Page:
I Can See Clearly, Again

The story I’m about to relate is, for better or for worse, absolutely true. I have no explanation for it. A few theories, maybe, but no facts to back them up.

Our tale starts last Friday, March 26, 2010. I was sitting in my office around 10:00 ayem or so talking football with a couple of co-workers, when I casually noticed that my eyeglass lenses seemed to be smudged. In the midst of discussing the benefits/downside of Jake Delhomme joining my beloved Browns, I reached for a napkin from the stack on my desk and began to absently polish…

Nothing.

I threw a confused glance at my friends, interrupting the conversation. As they looked at me, I revealed the cause of my confusion by pulling the napkin completely through the left side of my frames: my lens was gone.

We figured it must have popped out while I was inattentively polishing it. The three of us hands-and-kneed it around, beside and behind my desk. I moved a software box lying on the floor and found the withered remains of a dead mouse (so that’s where that smell was coming from a few months back!), but no lens. We searched file folders it may have bounced into, moved nearby copiers and throw rugs, but no success.

We examined my frames: no breaks, no bends, everything screwed down tight. How the hell could a lens pop out, anyway?

I retraced my steps since I’d arrived that morning, but no luck, and no lens.

(Sharp-eyed [har!] readers may wonder how I could not notice I was missing an eyeglass lens earlier, but my long-time reader will remember that I’m afflicted with macular degeneration in my left eye, and can barely see straight out of it on a good day.)

We searched far and wide, up and down, hither and yon, everyplace we possibly could. No lens.

I had a desperate thought. The previous evening I had taken two hours of MMA training. On the nights I do this, I stick my socks into my shoes in the locker room, then slide my glasses in so I know where they’re at. Was it possible that someone had stepped on my shoe, somehow dislodging the lens?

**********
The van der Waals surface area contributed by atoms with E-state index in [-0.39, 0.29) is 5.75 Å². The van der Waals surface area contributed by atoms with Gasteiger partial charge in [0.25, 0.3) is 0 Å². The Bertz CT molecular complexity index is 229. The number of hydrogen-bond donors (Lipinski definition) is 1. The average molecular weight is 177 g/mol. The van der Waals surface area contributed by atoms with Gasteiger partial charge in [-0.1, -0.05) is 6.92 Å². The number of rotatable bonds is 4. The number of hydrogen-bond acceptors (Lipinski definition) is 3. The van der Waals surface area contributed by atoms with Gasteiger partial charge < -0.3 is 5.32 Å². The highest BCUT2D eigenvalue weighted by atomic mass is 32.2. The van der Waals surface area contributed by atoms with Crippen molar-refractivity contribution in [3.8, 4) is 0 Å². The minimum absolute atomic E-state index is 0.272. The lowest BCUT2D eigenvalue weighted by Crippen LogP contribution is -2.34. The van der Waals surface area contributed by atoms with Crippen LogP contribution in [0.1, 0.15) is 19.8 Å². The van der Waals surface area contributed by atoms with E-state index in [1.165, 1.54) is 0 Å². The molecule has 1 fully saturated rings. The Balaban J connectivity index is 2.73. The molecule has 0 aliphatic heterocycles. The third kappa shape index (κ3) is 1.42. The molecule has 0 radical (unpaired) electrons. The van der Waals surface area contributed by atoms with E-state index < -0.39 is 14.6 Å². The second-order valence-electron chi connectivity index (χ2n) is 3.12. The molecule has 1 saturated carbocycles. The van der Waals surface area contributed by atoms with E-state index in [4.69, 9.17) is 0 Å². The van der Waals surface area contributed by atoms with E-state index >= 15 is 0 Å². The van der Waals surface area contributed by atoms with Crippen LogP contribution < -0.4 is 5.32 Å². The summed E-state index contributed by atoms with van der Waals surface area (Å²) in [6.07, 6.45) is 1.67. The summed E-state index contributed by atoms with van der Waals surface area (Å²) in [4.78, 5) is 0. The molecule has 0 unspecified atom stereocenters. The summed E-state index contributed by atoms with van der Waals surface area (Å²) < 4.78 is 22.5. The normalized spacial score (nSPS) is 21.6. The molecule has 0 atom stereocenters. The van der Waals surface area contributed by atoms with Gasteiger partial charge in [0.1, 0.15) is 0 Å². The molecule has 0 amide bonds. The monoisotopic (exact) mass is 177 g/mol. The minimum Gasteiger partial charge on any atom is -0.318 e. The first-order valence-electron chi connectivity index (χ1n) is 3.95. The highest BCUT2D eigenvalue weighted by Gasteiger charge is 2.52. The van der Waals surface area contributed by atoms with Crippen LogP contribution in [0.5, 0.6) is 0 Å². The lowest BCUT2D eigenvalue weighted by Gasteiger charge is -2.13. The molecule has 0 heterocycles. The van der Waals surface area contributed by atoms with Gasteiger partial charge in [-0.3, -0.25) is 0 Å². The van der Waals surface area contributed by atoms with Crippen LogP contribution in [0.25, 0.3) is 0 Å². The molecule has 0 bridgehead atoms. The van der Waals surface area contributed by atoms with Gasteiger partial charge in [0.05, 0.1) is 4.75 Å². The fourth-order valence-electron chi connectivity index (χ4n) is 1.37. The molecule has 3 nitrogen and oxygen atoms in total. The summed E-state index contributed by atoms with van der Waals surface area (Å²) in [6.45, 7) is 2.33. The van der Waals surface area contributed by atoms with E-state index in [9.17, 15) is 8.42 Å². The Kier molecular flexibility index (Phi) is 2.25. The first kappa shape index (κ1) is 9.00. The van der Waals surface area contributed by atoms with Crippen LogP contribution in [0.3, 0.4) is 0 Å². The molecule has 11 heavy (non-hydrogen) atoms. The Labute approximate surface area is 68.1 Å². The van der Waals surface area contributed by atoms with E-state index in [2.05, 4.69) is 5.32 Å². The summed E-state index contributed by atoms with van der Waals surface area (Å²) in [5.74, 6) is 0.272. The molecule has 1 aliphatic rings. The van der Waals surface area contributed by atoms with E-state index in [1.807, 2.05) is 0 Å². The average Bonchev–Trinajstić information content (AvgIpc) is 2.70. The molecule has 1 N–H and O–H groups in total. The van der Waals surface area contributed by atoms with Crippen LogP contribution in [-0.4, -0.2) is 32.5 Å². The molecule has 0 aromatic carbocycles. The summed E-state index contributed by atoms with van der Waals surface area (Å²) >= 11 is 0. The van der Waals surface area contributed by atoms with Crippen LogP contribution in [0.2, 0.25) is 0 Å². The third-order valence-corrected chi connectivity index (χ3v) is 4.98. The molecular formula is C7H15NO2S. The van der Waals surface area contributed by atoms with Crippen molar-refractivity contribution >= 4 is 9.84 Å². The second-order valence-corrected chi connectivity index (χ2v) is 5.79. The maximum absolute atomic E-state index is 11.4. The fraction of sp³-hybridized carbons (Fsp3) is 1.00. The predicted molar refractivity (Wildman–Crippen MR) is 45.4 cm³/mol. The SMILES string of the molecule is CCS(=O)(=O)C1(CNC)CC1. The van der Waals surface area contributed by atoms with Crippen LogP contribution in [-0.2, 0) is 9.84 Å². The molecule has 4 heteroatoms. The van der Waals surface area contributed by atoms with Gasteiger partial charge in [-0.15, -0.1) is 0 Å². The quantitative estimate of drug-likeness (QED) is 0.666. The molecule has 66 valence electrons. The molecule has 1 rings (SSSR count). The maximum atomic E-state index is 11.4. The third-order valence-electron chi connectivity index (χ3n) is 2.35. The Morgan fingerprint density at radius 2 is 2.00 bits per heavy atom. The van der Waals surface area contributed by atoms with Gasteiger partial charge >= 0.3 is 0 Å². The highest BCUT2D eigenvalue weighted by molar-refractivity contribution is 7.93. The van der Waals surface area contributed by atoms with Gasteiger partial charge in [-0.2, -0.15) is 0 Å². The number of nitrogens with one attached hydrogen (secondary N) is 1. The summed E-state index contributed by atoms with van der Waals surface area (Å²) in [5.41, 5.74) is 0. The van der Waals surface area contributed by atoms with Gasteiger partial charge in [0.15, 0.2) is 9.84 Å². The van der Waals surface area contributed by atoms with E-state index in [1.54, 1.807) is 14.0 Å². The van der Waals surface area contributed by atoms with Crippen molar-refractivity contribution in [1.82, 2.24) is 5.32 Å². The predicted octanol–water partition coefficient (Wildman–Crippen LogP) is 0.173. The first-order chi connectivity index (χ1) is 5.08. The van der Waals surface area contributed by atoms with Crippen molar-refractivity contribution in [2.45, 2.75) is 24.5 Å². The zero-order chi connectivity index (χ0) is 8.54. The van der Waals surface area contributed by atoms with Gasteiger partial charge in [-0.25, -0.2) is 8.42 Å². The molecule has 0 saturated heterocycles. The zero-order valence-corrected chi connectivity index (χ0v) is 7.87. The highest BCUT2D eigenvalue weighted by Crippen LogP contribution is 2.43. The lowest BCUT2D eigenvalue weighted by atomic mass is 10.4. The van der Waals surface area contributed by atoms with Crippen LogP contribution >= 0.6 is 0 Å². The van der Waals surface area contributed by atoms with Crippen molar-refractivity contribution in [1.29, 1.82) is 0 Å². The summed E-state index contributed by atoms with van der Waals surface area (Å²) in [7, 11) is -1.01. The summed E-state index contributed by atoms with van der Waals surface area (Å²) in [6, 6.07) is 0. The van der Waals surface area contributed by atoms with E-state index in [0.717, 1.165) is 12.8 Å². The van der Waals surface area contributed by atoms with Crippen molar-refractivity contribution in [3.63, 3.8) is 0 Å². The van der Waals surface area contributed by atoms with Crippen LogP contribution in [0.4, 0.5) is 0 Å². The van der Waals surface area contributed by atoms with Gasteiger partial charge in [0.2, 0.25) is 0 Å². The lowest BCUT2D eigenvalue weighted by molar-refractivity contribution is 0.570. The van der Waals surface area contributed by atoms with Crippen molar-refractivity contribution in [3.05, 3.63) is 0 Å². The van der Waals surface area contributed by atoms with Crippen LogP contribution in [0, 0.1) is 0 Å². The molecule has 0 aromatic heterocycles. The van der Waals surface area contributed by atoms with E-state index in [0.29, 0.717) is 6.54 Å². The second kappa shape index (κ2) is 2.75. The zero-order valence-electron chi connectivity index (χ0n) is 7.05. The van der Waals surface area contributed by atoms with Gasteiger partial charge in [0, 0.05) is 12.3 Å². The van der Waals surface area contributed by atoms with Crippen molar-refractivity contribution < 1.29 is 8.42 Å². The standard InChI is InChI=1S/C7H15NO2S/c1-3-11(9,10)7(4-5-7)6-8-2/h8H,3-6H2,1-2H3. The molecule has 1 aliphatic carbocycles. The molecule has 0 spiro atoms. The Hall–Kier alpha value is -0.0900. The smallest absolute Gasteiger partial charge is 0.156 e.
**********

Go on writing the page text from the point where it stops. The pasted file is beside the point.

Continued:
I called Tiger Schulmann, where I trained, but Megan told me that nobody had handed in an orphan eyeglass lens.

When I got home, I examined every square inch of my humble abode. It’s not a huge place, just a tiny two-bedroom condo that takes me all of 20 minutes to vacuum. But that’s because I don’t vacuum the kitchen floor; I mop it two or three times a month. Or once every two or three months. I forget.

Anyway, the lens seemed to be nowhere to be found. I searched my car. Nothing. Checked the shoes I’d worn to training the night before. Nope. Looked in the parking lot. No lens. Looked everywhere I could think of. Nada.

I began to resign myself to the inevitable: the lens would not allow itself to be found, and I would have to fork over a few hundred dollars to Lenscrafters for a pair of replacement lenses. Because those guys won’t replace just one lens; they travel in pairs.

Yesterday, Tuesday, March 30, began like any other. OK, maybe not like any other. It was pouring down rain and pretty miserable all the way around. After I did my ADRs in the morning, I dressed, choosing to wear a pair of shoes that hadn’t graced my tootsies for 10 days or so (yeah, I have a dozen pairs. So what? I’m in touch with my feminine side).

I get to work, do this, do that, blah blah blah. About 2 pee em I got up and walked back to the kitchen area of our office. About halfway there, I felt like there was something in my shoe, like a small stone or a dead mouse.

By the time I got back to my desk, it was very uncomfortable, so I took off my shoe, only to find…

Yes, my missing lens.

Don’t ask, I don’t know. Obviously it became dislodged at karate. Maybe someone stepped on my shoe, I don’t know. Whatever. It was in a shoe that I hadn’t worn in a couple of weeks, and I had the shoe on my foot for eight hours or so before I noticed.

Strange, yes. But true.

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